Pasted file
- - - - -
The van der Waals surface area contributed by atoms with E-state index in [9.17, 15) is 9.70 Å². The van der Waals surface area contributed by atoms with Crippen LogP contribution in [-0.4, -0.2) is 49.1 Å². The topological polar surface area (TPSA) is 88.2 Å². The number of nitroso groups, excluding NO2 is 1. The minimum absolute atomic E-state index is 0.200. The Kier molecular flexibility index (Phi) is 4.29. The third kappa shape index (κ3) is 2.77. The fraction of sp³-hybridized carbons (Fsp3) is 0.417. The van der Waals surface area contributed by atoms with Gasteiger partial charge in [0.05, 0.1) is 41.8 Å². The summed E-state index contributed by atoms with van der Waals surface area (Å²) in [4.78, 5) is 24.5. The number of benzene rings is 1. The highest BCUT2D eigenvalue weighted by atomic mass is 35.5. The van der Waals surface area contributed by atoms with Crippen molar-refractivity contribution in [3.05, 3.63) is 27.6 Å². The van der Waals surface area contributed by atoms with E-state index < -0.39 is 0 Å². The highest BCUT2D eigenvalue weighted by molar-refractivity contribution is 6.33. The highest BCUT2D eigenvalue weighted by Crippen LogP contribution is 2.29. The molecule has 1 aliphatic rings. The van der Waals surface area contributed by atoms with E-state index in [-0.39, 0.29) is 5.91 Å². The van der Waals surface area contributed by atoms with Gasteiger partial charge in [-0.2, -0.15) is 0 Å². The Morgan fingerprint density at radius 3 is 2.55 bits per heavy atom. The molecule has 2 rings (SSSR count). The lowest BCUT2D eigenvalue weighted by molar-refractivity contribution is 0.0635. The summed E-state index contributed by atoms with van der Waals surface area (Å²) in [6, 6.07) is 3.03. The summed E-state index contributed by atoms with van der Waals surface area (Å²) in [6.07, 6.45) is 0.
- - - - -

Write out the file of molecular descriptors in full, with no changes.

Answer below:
The van der Waals surface area contributed by atoms with E-state index in [9.17, 15) is 9.70 Å². The van der Waals surface area contributed by atoms with Crippen LogP contribution in [-0.4, -0.2) is 49.1 Å². The topological polar surface area (TPSA) is 88.2 Å². The number of nitroso groups, excluding NO2 is 1. The minimum absolute atomic E-state index is 0.200. The Kier molecular flexibility index (Phi) is 4.29. The third kappa shape index (κ3) is 2.77. The fraction of sp³-hybridized carbons (Fsp3) is 0.417. The van der Waals surface area contributed by atoms with Gasteiger partial charge in [0.05, 0.1) is 41.8 Å². The summed E-state index contributed by atoms with van der Waals surface area (Å²) in [4.78, 5) is 24.5. The number of benzene rings is 1. The highest BCUT2D eigenvalue weighted by atomic mass is 35.5. The van der Waals surface area contributed by atoms with Crippen molar-refractivity contribution in [3.05, 3.63) is 27.6 Å². The van der Waals surface area contributed by atoms with E-state index < -0.39 is 0 Å². The highest BCUT2D eigenvalue weighted by molar-refractivity contribution is 6.33. The highest BCUT2D eigenvalue weighted by Crippen LogP contribution is 2.29. The molecule has 1 aliphatic rings. The van der Waals surface area contributed by atoms with E-state index in [-0.39, 0.29) is 5.91 Å². The van der Waals surface area contributed by atoms with Gasteiger partial charge in [-0.2, -0.15) is 0 Å². The Morgan fingerprint density at radius 3 is 2.55 bits per heavy atom. The molecule has 2 rings (SSSR count). The lowest BCUT2D eigenvalue weighted by molar-refractivity contribution is 0.0635. The summed E-state index contributed by atoms with van der Waals surface area (Å²) in [6, 6.07) is 3.03. The summed E-state index contributed by atoms with van der Waals surface area (Å²) in [6.07, 6.45) is 0.